Too much for one post.
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There’s been satisfying entertainment value at the house recently. This is another way of saying that there’s a lot going on. From painting to siding, and applying lacquer to hanging doors, we’ve been finding ways to fill our time. Somehow the rest of life doesn’t seem to slow down either, but hey, it makes life [...]
There’s been satisfying entertainment value at the house recently. This is another way of saying that there’s a lot going on. From painting to siding, and applying lacquer to hanging doors, we’ve been finding ways to fill our time. Somehow the rest of life doesn’t seem to slow down either, but hey, it makes life interesting.
At the moment I don’t have the endurance to write a post about everything that’s been happening and it would require a serious attention span for you to read it. So let’s start with what went down two weekends ago.
After drywall wrapped up we spent a couple of days in a humid cloud of paint fumes, transforming the house from primer white to White Dove. What a difference!
Picking out a color, especially if said color is white, can be a bit torturous. Ultimately we settled on Benjamin Moore’s White Dove OC-17. We’re certainly not the first people to use this color and won’t be the last, but it’s a fantastic shade that has the right balance between shades of red (which can get too pink), blue (potentially too icy) and yellow (potentially too…urine-like).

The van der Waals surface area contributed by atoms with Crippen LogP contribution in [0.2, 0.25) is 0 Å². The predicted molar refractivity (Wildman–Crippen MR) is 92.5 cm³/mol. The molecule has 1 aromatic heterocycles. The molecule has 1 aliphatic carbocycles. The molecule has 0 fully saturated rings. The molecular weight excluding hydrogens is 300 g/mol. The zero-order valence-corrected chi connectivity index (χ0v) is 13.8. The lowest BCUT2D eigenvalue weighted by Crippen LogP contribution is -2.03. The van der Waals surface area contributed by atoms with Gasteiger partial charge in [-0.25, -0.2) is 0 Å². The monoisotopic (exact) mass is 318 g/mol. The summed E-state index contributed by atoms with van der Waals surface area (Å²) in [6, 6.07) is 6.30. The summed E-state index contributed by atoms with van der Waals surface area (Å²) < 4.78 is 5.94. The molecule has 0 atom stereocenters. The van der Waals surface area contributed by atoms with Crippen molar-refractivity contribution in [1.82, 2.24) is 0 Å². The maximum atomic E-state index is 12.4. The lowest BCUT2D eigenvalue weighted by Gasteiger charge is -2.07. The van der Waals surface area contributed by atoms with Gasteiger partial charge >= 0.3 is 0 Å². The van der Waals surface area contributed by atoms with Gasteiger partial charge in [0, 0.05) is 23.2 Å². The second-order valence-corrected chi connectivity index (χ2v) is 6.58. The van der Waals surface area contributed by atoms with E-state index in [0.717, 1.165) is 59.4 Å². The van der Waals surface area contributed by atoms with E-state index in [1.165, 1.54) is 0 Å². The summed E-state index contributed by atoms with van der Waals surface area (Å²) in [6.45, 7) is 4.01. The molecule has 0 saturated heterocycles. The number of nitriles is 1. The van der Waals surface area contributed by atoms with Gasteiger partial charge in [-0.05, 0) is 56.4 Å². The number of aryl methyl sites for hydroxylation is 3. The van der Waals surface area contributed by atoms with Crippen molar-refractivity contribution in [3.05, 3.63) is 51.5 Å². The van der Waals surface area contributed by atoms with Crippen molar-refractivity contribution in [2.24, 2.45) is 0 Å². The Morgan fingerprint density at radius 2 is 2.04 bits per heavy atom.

It’s good to know we’re not the only ones over-thinking the right shade of white. Here’s a link to an article on Remodelista highlighting their favorites.
Rather than use Ben Moore paint though we bought our goods at Home Depot, using a Behr low-VOC option that was color-matched to White Dove. HD has this color in their computer so it’s a foolproof way to go. We’ve had good luck with Behr paint and it’s about 50% less expensive. Given that we sprayed over 40 gallons this isn’t an insignificant savings.
We sprayed the paint using my father’s Titan 440i sprayer. My dad sprayed, I backrolled the ceilings and Kristy took care of the walls. If you’re new to this process here’s how it works. The first person sprays. We started on the ceilings, then worked down in sections. The person rolling can fill in any spots that was missed by the sprayer, and the rolling creates a very smooth, hard surface once it dries.
For our 2,200 s.f. house, two coats took two long days. Even with high quality respirators (Sherwin Williams is a good source for these) we all had white paint end up on a kleenex when we blew our noses. Thankfully this isn’t a career for any of us.
So how do things look? Amazing. White Dove. Much love.